• U.S.

Nation: Tax Fiasco

4 minute read
TIME

Carter’s reforms are killed; the “disgrace”persists

After nearly a year of backstage bargaining, Jimmy Carter last January unveiled one of his most important programs: a $25 billion income tax cut and a package of 20 proposals to reform the federal tax system, which during his campaign he had called, not without reason, “a disgrace to mankind.” When the House Ways and Means Committee last week began a final writing session on the bill, the cut had been reduced to $15 billion and all the reforms had been removed. Instead there will almost certainly be a slash in the capital gains tax, which the President opposes as a benefit primarily to the well-to-do.

There is plenty of blame to be shared in this three-ring tax fiasco. The White House staff blames Ways and Means Chairman Al Ullman for letting his committee spin out of control and Treasury Secretary W. Michael Blumenthal for ineffective and halfhearted lobbying. The Treasury Department blames Ullman for bending meekly with shifting political breezes and the White House staff for not paying attention to the changes in committee sentiment. Ullman mostly blames the White House staff and the President. “Carter has a singular view of things and says he always wants the ideal and the ultimate,” complains Ullman. “But the ideal is not always the realistic. In this Congress and in this political climate, this is the best bill we can get.”

Carter on assuming office took very seriously his campaign promise to reform the tax “disgrace.” Typically, he set a deadline for his Administration to produce a major revision of the tax code. The goal was laudable: to eliminate certain tax shelters and a multitude of unfair deductions, thus enabling tax rates to be lowered without a big loss in revenue.

One of his key reforms was to abolish the capital gains levy and tax the profits from long-term investments as ordinary income. This income is now taxed at up to 70%; capital gains are taxed at a maximum of 49.1%. Carter contended that his reform would permit the maximum ordinary rate to be cut to 50%, and that the impact on investors thus would be minimal. Overall, the Administration said its reforms would mean substantial tax cuts for those earning less than $20,000 annually and tax increases only for those earning more than $100,000.

But when Carter consulted with Ullman and other congressional leaders, he found that they had no wish to take away anyone’s assured tax break in return for a promise of lower rates—especially in an election year. Carter was not impressed by that practical argument, and he continued to urge the reforms.

The President sent Blumenthal around the nation last summer to rally support for his program. Speaking mainly to groups of businessmen, Blumenthal got a stony response. Yet when Carter finally announced his tax package in his 1978 State of the Union message, he stubbornly insisted once again on including reform proposals.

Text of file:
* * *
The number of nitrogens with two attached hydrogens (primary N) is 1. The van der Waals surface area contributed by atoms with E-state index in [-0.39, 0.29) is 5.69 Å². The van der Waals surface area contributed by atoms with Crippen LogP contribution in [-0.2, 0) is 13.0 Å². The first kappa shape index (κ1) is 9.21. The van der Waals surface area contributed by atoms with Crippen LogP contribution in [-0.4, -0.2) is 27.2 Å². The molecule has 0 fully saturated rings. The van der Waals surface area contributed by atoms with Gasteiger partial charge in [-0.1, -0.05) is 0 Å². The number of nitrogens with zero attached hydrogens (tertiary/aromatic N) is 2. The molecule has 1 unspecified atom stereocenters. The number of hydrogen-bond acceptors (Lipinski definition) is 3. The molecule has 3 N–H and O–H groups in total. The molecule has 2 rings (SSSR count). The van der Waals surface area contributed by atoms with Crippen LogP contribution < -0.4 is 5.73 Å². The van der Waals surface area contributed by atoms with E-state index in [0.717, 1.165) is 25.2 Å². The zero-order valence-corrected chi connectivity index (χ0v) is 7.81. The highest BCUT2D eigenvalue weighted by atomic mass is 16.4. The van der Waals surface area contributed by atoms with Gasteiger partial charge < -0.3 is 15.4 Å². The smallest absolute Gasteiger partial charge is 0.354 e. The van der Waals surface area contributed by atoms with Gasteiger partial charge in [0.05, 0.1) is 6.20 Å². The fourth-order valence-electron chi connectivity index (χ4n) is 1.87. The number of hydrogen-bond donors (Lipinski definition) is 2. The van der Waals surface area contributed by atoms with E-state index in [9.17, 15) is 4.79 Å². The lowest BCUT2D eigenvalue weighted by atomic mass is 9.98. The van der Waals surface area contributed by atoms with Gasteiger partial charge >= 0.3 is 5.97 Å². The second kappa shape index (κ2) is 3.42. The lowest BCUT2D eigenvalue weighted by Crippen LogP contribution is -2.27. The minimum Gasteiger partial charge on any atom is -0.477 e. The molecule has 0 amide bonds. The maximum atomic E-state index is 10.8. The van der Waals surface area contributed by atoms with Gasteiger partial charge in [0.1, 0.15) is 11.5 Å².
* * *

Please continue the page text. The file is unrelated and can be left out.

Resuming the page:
Predictably, the Carter plan soon floundered in a political swamp on Capitol Hill. As inflation mounted, Ullman argued that the basic tax cut was too great, and Carter agreed to scale it down to about $15 billion. The compromise was prudent, but it made Carter again appear vacillating and led to criticism that the cut barely offset scheduled increases in Social Security taxes. As Ullman’s committee lopped off the reforms one by one, the Administration looked weak.

Carter turned his attention to other important matters, including his tough Panama Canal fight and the energy bill. Thus when Wisconsin Republican William Steiger introduced a committee amendment to slash the maximum capital gains rate to 25%—the very opposite of what the President had wanted—neither Carter nor his aides took the move seriously.

The proposal picked up considerable support in Congress, especially in the mood created by the passage of California’s Proposition 13. While Ullman tried to reach a committee compromise with Steiger, Carter undercut Ullman’s efforts by blasting away at any capital gains cut at all as “a huge tax windfall for millionaires.” The Administration belatedly tried to sell an alternative capital gains cut only for homeowners and sellers of new stocks. Complained Ullman: “You can’t throw in complicated new gimmicks at the last minute.”

When Carter finally gets the bill sometime in the fall, he apparently will face the unhappy choice of vetoing a tax cut or accepting a capital gains provision that runs contrary to the reforms he had promised to deliver. While the President may claim that he fought hard for tax equity, any result that is so far from what he sought implies serious flaws in leadership.

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